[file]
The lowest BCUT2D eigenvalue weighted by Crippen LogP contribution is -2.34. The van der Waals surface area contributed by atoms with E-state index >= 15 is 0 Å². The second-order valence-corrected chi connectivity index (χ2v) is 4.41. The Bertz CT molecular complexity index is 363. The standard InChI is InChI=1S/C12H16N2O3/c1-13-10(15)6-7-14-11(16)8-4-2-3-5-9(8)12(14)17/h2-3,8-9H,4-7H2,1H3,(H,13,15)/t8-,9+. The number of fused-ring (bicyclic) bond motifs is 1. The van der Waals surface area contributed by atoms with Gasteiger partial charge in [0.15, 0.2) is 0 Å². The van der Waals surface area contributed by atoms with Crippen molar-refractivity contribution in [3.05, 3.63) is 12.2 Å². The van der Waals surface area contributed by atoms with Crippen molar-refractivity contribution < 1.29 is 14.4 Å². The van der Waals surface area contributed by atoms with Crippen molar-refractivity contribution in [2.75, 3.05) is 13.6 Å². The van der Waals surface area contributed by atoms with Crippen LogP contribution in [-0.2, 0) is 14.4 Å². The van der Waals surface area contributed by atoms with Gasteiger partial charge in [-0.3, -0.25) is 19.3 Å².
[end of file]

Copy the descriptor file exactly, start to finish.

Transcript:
The lowest BCUT2D eigenvalue weighted by Crippen LogP contribution is -2.34. The van der Waals surface area contributed by atoms with E-state index >= 15 is 0 Å². The second-order valence-corrected chi connectivity index (χ2v) is 4.41. The Bertz CT molecular complexity index is 363. The standard InChI is InChI=1S/C12H16N2O3/c1-13-10(15)6-7-14-11(16)8-4-2-3-5-9(8)12(14)17/h2-3,8-9H,4-7H2,1H3,(H,13,15)/t8-,9+. The number of fused-ring (bicyclic) bond motifs is 1. The van der Waals surface area contributed by atoms with Gasteiger partial charge in [0.15, 0.2) is 0 Å². The van der Waals surface area contributed by atoms with Crippen molar-refractivity contribution in [3.05, 3.63) is 12.2 Å². The van der Waals surface area contributed by atoms with Crippen molar-refractivity contribution < 1.29 is 14.4 Å². The van der Waals surface area contributed by atoms with Crippen molar-refractivity contribution in [2.75, 3.05) is 13.6 Å². The van der Waals surface area contributed by atoms with Crippen LogP contribution in [-0.2, 0) is 14.4 Å². The van der Waals surface area contributed by atoms with Gasteiger partial charge in [-0.3, -0.25) is 19.3 Å².